During 2011, the IRS continued its Fresh Start Initiative, which the agency explains is its response to the economic slowdown. The Fresh Start Initiative allows lien withdrawals for taxpayers entering into direct debit installment agreements (and for taxpayers who convert from a regular installment agreement to a direct debit agreement).  The IRS also announced it would make streamlined installment agreements available to more small businesses.  Qualified small businesses with $25,000 or less in unpaid taxes can participate in the streamlined installment agreement program.

9. Basis overstatement regs

The Supreme Court agreed in September 2011 to resolve a split among the federal courts of appeal over IRS regulations that impose a six-year limitations period on assessments due to overstated basis.  The IRS asked the Supreme Court to decide, among other questions, whether an understatement of gross income attributable to an overstatement of basis in sold property is an omission from income that can trigger the six-year assessment period.

10. Congress bans tax strategy patents

In September 2011, President Obama signed the America Invents Act.  The new law is a comprehensive overhaul of the nation’s patent laws. The new law treats any strategy for reducing, avoiding or deferring tax liability as prior art under patent law and therefore not patentable.

If you have any questions about these or any tax developments in 2011, please contact our office at (908) 725-4414

Early planning can make 2012 filing season easier

The new year brings a new tax filing season. Mid-April may seem like a long time away in January but it is important to start preparing now for filing your 2011 federal income tax return.  The IRS expects to receive and process more than 140 million returns during the 2012 filing season.  Early planning can help avoid any delays in the filing and processing of your return.


Initially, you will need to gather your records for 2011. A helpful jumping-off point is to review your 2010 return. Your personal situation may be unchanged from when you filed your 2010 return or it may have changed significantly.  Either way, your 2010 return is a good vantage point for assembling the materials you will need to prepare your 2011 return.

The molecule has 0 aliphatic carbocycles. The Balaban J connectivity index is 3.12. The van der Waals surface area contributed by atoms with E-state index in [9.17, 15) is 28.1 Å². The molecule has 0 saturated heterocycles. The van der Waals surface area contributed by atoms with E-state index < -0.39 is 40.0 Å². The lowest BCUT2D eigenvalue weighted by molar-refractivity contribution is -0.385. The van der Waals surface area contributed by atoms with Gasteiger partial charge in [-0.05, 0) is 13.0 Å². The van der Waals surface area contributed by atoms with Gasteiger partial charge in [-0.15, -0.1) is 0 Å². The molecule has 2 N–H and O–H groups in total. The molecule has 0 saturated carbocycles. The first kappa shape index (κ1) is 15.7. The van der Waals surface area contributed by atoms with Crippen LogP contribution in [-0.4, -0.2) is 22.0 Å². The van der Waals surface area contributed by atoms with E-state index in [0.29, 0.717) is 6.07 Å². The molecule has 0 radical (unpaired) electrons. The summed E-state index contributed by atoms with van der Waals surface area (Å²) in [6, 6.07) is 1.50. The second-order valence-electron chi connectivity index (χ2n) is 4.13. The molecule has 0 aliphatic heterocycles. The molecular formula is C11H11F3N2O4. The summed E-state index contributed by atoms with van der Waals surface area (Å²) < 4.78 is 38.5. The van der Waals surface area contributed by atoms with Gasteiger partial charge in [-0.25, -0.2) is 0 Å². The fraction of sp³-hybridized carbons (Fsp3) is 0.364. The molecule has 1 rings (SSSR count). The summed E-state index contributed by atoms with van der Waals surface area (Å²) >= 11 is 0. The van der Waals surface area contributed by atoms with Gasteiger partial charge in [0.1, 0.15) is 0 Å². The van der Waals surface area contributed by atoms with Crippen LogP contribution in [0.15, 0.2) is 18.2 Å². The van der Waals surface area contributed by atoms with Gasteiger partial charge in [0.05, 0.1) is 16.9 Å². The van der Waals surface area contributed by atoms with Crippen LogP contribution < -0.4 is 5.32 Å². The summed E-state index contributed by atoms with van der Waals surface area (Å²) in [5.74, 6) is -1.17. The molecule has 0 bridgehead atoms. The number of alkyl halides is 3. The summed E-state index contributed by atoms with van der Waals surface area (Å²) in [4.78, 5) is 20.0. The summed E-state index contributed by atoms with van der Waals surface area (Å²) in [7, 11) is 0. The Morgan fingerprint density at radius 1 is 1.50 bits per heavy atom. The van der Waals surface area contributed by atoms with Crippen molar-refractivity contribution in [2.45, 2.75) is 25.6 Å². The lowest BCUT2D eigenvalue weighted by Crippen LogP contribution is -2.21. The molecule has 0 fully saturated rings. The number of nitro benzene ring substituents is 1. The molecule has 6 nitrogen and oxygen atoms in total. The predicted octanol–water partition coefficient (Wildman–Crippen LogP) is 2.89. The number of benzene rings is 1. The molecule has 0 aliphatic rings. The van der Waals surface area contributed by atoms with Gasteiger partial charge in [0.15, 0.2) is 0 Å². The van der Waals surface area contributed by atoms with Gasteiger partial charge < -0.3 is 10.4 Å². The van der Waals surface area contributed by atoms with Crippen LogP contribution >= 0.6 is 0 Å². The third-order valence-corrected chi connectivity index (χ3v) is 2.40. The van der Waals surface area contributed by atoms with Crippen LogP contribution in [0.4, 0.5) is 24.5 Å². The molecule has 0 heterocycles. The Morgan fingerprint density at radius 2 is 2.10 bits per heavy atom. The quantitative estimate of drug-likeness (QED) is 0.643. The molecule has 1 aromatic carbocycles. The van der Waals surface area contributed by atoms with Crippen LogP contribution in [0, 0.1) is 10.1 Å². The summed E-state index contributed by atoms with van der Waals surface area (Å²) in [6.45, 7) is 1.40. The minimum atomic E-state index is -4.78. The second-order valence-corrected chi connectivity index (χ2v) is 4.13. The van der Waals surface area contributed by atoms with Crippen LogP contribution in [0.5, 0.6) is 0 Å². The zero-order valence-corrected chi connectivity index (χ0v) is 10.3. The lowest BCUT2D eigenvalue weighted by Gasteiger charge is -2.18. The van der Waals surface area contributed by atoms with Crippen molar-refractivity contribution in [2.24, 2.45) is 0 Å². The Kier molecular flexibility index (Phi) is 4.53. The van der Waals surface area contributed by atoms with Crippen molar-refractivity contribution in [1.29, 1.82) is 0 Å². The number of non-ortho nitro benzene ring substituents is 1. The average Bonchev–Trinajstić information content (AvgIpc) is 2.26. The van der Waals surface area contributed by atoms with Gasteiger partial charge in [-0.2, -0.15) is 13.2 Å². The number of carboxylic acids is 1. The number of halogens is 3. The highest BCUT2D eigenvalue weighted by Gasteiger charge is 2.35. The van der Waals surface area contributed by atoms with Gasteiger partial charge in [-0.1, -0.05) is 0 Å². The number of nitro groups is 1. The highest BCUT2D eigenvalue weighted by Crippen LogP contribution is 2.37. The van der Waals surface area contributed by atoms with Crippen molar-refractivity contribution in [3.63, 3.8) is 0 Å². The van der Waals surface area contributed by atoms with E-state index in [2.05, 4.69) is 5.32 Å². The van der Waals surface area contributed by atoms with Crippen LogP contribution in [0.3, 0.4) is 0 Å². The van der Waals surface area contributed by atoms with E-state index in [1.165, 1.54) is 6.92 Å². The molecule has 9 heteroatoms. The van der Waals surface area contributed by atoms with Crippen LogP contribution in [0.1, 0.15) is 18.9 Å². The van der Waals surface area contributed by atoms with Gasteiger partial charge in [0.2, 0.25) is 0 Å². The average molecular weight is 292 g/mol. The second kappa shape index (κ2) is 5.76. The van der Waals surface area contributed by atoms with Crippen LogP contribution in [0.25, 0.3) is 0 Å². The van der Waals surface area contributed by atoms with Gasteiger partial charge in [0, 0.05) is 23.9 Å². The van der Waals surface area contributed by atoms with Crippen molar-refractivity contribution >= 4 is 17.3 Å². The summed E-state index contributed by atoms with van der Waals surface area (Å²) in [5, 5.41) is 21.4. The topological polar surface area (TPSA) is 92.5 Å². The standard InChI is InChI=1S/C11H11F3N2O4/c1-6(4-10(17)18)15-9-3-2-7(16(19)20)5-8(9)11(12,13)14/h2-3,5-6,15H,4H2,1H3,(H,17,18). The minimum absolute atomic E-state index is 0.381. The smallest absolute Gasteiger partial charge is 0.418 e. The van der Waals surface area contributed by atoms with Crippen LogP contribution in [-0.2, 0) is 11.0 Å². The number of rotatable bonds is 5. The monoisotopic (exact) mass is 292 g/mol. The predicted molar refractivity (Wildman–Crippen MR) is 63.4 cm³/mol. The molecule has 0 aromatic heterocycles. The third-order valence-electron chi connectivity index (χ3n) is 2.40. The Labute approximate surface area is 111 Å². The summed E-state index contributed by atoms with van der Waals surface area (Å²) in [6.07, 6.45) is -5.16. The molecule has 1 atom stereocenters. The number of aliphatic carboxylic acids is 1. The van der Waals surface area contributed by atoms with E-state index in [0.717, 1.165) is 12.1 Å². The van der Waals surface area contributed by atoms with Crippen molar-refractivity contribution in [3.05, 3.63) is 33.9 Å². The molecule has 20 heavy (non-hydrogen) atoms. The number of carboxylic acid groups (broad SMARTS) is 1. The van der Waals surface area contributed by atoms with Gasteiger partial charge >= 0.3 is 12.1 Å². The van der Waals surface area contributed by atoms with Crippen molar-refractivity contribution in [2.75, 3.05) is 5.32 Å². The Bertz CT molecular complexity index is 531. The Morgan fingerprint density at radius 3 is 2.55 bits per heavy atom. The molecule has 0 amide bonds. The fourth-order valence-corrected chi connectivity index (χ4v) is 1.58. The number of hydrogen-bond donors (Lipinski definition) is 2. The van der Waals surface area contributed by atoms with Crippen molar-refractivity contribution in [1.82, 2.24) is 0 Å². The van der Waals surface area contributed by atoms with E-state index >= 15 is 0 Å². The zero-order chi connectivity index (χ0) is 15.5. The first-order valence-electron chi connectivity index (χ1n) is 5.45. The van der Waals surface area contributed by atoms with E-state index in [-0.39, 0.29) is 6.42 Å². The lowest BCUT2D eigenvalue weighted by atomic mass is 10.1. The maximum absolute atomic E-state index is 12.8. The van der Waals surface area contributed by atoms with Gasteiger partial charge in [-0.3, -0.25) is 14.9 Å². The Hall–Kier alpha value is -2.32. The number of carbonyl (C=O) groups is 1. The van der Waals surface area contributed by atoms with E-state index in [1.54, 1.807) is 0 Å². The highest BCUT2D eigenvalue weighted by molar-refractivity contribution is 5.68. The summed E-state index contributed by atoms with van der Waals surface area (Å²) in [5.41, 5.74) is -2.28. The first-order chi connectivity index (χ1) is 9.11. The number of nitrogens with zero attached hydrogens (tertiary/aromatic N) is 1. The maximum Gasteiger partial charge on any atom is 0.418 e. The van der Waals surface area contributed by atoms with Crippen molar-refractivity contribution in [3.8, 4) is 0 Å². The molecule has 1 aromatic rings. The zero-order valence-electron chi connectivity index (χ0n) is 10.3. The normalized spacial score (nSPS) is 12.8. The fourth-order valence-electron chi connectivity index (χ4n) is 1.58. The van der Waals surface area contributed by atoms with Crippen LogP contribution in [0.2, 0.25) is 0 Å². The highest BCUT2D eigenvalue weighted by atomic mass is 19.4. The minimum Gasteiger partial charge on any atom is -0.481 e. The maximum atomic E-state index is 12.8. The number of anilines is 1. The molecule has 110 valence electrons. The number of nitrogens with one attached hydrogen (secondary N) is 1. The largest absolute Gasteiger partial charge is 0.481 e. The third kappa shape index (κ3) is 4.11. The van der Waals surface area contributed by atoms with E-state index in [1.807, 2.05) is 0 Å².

If you need a copy of your previous year(s) return information, you have several options. You can order a copy of your prior-year return. Alternatively, you may order a tax return transcript or a tax account transcript.  A tax return transcript shows most line items from your return as it was originally filed, including any accompanying forms and schedules.  However, a tax return transcript does not reflect any changes you or the IRS made after the return was filed. A tax account transcript shows any later adjustments you or the IRS made after the tax return was filed.

If you changed your name as a result of marriage or divorce since you filed your 2010 return, you must advise the IRS. Your name as it appears on your return needs to match the name registered with the Social Security Administration. A mismatch will likely delay the processing of your return.

Forms W-2

Many taxpayers cannot begin preparing their 2011 income tax returns until they have their Forms W-2, Wage and Tax Statement. Employers have until January 31, 2012 to send you a 2011 Form W-2 earnings statement.  If you do not receive your W-2 by the deadline, contact your employer. If you do not receive your W-2 by mid-February, contact the IRS.  You still must file your return or request an extension to file even if you do not receive your Form W-2. In certain cases, you may be able to file Form 4852, Substitute for Form W-2, Wage and Tax Statement.

Filing deadline

April 15, 2012 is a Sunday. Returns would normally be due the next day, April 16, 2012. However, April 16 is a holiday in the District of Columbia (Emancipation Day). As a result, the due date for 2011 returns is April 17, 2012.  If the mid-April tax deadline clock runs out, you can get an automatic six-month extension of time to file through October 17. However, this extension of time to file does not give you more time to pay any taxes due.  To obtain an extension, you need to file Form 4868, Application for Automatic Extension of Time to File U.S. Individual Income Tax Return.